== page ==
How a program for the underrepresented launched my dental career

2013 11 25 17 04 02 838 Trice Monique 200

This article is reprinted with permission from the American Student Dental Association. It originally appeared in the October 2013 issue of ASDA News.

During the summer of 2008, I attended the Summer Medical and Dental Education Program at the University of Louisville. The program is a free, six-week, summer academic enrichment program sponsored by the Robert Wood Johnson Foundation (RWJF). The program offers full tuition, housing, meals, and a stipend for college freshman and sophomores from underrepresented populations at 12 university sites across the country to pursue careers in medicine and dentistry.

Monique Trice.Monique Trice.
Monique Trice.

In my senior year of high school, I was offered a part-time job at a local dental office. My job included filing paperwork, answering the phones, scheduling appointments, and dental assisting. After working and shadowing in the office, I knew dentistry was the career for me. I was blessed to work with such wonderful people and gained experiences that will last a lifetime. However I was unsure of how I would achieve my goal of becoming a dentist. So, I began researching summer programs and came across the RWJF summer dental program. The program's mission touched my heart, since I can relate to this in several ways. I grew up in a single-parent household while my mother worked and attended nursing school. I helped care for my three younger siblings by working two part-time jobs in high school and undergrad while maintaining a 3.5 GPA.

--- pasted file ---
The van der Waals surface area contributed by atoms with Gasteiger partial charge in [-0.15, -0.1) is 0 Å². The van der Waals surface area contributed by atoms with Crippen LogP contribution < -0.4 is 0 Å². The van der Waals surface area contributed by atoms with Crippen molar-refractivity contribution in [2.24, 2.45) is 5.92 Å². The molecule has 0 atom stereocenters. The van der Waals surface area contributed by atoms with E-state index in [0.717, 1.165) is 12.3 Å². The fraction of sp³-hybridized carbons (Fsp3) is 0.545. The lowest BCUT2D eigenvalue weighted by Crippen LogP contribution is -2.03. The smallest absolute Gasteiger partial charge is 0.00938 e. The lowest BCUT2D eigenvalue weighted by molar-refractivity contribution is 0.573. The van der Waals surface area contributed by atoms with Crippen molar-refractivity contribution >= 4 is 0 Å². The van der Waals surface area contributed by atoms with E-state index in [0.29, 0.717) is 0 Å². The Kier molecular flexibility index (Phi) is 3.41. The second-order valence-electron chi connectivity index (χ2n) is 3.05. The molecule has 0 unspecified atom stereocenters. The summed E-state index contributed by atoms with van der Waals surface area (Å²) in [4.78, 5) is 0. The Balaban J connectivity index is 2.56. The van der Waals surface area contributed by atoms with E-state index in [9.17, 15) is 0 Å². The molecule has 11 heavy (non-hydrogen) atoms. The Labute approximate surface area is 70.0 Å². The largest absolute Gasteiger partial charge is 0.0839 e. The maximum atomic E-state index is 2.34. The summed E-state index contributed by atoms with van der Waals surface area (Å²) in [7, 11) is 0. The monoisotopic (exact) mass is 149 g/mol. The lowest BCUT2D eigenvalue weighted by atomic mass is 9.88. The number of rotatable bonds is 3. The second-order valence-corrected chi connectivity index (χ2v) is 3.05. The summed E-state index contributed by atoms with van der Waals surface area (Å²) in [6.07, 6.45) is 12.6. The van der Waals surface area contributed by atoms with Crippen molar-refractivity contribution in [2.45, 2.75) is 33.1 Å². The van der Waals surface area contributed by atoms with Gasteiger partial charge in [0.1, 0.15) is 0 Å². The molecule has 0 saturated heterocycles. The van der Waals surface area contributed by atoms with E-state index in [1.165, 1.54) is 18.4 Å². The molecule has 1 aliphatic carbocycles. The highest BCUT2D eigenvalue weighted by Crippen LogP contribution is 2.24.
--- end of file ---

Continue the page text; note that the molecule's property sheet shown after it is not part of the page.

I was accepted to the University of Louisville site, along with 79 other students from all over the country. It was one of the best experiences I've ever had. It gave me my first exposure to a dental school. It allowed me to interact with other students that I would have never met otherwise. The friendships I formed continue today. We stay in contact to help and encourage one another throughout school and life experiences. I realized I was not the only one with a disadvantaged background, so I never felt alone. This opened my eyes to learn more about rural, minority, and disadvantaged backgrounds. Throughout the program I was exposed to several courses that integrated health science and problem-solving to address unmet needs of underserved communities. Being educated in unmet needs made me realize the need to address these issues in my own community.

I attended classes in organic chemistry, biochemistry, and physiology; listened to medical and dental presenters; and interacted with students with similar aspirations. I gained a better understanding on how to address health inequalities and ways to address those issues, such as patient education. Some patients do not understand how systemic diseases affect their oral health, so learning to educate them helped us provide them with the tools they need to address their own health concerns.

I also enjoyed visiting the sim clinic at the dental school. I had the opportunity to participate in various activities, such as finger impressions, oral examinations, and practicing using a dental handpiece on learn-a-preps. I toured the dental school and assisted a dental student during a procedure. This exposure made my decision easier to apply to the University of Louisville. I felt more comfortable at my interview since I was familiar with the people and surroundings.

Participation in the program empowered me with the unwavering determination to overcome any obstacles in this journey, despite all the odds. When I returned home, I was more motivated and had the confidence I needed to finish my undergraduate career.

In 2008, I graduated from Enterprise-Ozark Community College, and in 2010, I graduated from Troy University. Programs like the high school dental program in Louisville are an invaluable experience for those interested in the healthcare field, especially those from disadvantaged backgrounds.

Monique Trice is a dental student at the University of Louisville School of Dentistry and will graduate in 2015.

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